Where does Android store the root certificates on the device?
It moves around. With the advent of Ice Cream Sandwich (ICS), there are three stores used. The three stores are
/data/misc/keychain (supplied by Android),
/data/misc/keychain/cacerts-added (CAs added by users), and
/data/misc/keychain/cacerts-removed (CAs removed by users or updates).
Prior to ICS, they used a BouncyCastle store located at
/system/etc/security/cacerts.bks. It was a static store, and it could not be modified. If it needed to be changed, then you needed to update the firmware or image.
For an explanation of the stores, see ICS Trust Store Implementation. Its Nikolay Elenkov's blog, and he does a great job of discussing the system, and not just where the stores are located.
How can I point OpenSSL to them?
You can't really do it because what OpenSSL expects and what Android presents are two different presentation/storage formats. OpenSSL expects a collection of trust anchors in PEM format concatenated together. But an Android trust store is not in that format.
Often what happens is you download
cacert.pem. Then, you load them with a call to
SSL_CTX_load_verify_locations by specifying
cacert.pem as the
Even though you download
cacert.pem from a trusted source, like Mozilla or cURL, you should still go through it and ensure you are satisfied with the collection of trust anchors. There are 155 potential trust anchors in the pack:
$ cat cacert.pem | grep BEGIN | wc -l
But like I said in the comment, its implicitly using the Browser Security Model, and its not a particularly good way to do things in many instances.
when attempting to establish an HTTPS connection to a well-known host (such as https://google.com), I always receive the error "The SSL certificate is invalid."
To answer this, just use Google Internet Authority or GeoTrust Global CA with
SSL_CTX_load_verify_locations. Its probably best to use Google Internet Authority because it limits the net cast.
Google Internet Authority:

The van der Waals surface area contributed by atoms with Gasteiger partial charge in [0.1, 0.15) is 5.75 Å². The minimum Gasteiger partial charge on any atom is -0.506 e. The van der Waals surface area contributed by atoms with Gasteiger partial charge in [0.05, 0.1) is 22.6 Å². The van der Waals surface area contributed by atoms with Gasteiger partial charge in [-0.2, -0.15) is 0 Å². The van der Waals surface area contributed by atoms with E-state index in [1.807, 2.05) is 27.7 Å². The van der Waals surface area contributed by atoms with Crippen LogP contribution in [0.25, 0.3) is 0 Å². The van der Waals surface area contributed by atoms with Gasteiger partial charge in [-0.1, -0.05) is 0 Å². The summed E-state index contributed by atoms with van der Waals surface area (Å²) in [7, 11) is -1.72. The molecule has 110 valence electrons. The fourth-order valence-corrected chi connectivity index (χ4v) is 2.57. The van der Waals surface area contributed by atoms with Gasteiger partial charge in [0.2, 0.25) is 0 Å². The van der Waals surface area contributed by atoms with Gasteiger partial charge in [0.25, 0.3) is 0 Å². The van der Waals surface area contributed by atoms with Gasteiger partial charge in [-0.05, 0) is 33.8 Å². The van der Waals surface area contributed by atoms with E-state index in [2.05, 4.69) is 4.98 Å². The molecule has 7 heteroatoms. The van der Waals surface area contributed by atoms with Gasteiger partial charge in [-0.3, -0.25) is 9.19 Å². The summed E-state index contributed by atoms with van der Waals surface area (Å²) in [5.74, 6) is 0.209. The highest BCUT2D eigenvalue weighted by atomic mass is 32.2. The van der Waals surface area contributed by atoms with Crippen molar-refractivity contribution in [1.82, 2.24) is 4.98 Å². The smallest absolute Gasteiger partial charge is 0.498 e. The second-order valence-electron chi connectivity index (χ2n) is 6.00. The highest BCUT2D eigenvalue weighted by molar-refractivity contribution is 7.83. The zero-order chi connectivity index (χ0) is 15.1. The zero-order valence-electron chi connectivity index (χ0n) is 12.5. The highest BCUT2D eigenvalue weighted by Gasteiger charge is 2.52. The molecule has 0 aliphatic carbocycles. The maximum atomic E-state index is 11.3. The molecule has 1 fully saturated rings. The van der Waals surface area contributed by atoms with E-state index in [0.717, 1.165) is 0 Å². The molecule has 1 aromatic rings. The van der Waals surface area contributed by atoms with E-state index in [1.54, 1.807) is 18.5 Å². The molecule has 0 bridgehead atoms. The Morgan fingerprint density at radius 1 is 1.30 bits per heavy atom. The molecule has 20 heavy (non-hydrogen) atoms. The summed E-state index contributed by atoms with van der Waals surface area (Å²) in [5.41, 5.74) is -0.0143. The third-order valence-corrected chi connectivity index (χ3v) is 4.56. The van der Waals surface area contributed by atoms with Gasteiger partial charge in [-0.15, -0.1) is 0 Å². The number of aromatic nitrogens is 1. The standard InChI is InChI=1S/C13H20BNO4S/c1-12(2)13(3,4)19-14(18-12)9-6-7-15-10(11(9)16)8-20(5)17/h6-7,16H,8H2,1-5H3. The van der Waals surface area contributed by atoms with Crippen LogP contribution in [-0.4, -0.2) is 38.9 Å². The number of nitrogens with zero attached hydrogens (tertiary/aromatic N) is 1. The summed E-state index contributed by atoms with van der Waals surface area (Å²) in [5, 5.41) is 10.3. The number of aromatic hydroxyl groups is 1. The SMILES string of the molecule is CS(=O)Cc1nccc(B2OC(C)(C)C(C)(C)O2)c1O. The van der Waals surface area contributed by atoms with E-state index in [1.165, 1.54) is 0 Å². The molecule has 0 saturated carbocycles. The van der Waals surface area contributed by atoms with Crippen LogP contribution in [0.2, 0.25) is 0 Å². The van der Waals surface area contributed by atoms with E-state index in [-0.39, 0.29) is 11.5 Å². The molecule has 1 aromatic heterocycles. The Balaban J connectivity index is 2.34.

GeoTrust Global CA:
In the ideal world, you run a private PKI, and you only trust your PKI's root to certify sites and services. You don't confer trust a public CA to certify anything because they don't make any warranties to the relying party. Essentially, a public CA tells you their warez are no good, even for the purpose they are selling them to sites.
In the next best world, you only use the public CA that certified the site. That means you use Google Internet Authority or GeoTrust Global CA to certify Google properties; and not, say Diginotar.
There's other not-so-readily-apparent problems. The Google Internet Authority is an unconstrained subordinate CA certified by GeoTrust. Google is allowed to issue certificates for any site, and not just Google properties. Usually, this is caught by the RA, which is effectively an independent auditor that validates the signing request to the CA before issuance. But in this model, the organization making the request (Google) is the same organization that validates the request (Google), and the same organization that issues the certificate (Google). Browsers, CAs and PKI is the only instance I am aware the independent auditor was completely removed as a check-and-balance because it was too inconvenient.
If you think a subordinate would not do such a thing, then you'd be sadly mistaken. CNICC was just removed from a few browser trust stores because one of its unconstrained subordinates was caught issuing certificates for sites and services it was not authorized.
Where the browser security model really breaks down is ability for the wrong CA to certify a site. And it includes successful phishing attempts on the user. That is, a browser will happily allow a connection to be intercepted because a user was phished.
If you think the upcoming Public Key Pinning with Overrides will help, then you'd be sadly mistaken. Though they barely mention the overrides, an attacker can break a known good pinset. And worse, the reporting feature is disabled for a broken pinset with a MUST NOT Report, so the browser is complicit in the cover up.
There's a lot more reading available on the subject. For starters, try Peter Gutmann's Engineering Security and Audun Jøsang's Trust Extortion on the Internet.